reporters. Earlier, Somalia's president said the U.S. was hunting suspects in 
the 1998 bombings of two U.S. embassies in East Africa, and had his support.

The Islamic extremists are believed to be sheltering suspects in the embassy 
bombings, and American officials also want to make sure the militants will not 
longer pose a threat to Somalia's U.N.-backed transitional government.

The assault was based on intelligence "that led us to believe we had principal 
al-Qaida leaders in an area where we could identify them and take action against
them," said Pentagon spokesman Bryan Whitman, without confirming any details. 
"We're going to remain committed to reducing terrorist capabilities where and 
when we find them."

Whitman said the U.S. conducts "all operations with the close cooperation of our
allies in the region" but would not say if Somali officials gave permission for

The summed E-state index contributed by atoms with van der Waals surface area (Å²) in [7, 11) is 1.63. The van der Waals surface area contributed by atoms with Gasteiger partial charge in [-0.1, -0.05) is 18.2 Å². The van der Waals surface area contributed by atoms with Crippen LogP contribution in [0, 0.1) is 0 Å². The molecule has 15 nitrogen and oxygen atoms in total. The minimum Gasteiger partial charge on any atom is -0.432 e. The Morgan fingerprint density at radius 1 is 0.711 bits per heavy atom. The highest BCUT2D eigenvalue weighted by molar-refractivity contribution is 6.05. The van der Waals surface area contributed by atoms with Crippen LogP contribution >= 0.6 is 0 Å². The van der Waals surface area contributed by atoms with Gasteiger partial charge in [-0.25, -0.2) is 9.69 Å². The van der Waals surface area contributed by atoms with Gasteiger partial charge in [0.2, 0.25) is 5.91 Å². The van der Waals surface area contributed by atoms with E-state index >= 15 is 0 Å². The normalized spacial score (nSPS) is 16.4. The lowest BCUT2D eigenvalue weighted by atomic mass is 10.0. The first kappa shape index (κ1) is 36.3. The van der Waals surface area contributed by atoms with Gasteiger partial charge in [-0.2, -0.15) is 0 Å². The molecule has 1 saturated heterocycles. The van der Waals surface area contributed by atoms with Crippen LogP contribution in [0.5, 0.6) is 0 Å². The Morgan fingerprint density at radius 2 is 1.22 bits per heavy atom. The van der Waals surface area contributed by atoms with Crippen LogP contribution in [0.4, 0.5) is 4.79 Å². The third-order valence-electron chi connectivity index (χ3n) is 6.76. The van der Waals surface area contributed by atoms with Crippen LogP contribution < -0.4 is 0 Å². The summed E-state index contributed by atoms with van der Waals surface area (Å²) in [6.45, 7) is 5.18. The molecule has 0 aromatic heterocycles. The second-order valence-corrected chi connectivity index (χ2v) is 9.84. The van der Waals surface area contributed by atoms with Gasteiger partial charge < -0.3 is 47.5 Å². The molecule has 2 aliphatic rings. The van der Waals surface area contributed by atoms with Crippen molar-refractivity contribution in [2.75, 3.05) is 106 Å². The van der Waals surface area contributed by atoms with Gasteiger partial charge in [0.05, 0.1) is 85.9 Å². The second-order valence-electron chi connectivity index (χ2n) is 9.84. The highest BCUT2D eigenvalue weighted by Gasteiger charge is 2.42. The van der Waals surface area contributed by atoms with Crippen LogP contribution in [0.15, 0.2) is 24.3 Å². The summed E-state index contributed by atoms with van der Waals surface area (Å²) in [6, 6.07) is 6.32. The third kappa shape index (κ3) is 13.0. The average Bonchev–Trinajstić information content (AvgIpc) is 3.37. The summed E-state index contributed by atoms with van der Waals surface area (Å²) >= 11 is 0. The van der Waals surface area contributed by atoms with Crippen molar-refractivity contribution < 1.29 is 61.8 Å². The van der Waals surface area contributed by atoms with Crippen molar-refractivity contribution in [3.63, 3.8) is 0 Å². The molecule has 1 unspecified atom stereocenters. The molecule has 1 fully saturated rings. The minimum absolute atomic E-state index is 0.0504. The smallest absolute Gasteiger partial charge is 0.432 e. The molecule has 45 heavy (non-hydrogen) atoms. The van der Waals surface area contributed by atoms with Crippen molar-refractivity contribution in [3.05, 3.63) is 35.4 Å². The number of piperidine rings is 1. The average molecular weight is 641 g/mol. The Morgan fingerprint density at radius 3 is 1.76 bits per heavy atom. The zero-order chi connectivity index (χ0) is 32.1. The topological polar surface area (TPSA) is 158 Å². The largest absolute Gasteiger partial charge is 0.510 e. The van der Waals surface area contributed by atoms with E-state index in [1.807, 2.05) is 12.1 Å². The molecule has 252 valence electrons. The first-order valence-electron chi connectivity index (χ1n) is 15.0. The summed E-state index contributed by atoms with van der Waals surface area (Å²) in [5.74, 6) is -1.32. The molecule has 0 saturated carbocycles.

the raid.

White House press secretary Tony Snow said he was not aware of any consultations
with Congress before the assault.

State Department spokesman Sean McCormack said Washington "has had concerns that
there are terrorists, and al-Qaida-affiliated terrorists, that were in Somalia."
He added that "we have great interest in seeing that those individuals not be 
able to flee to other locations."

The aircraft carrier USS Dwight D. Eisenhower arrived off Somalia's coast and 
launched intelligence-gathering missions over Somalia, the U.S. military said.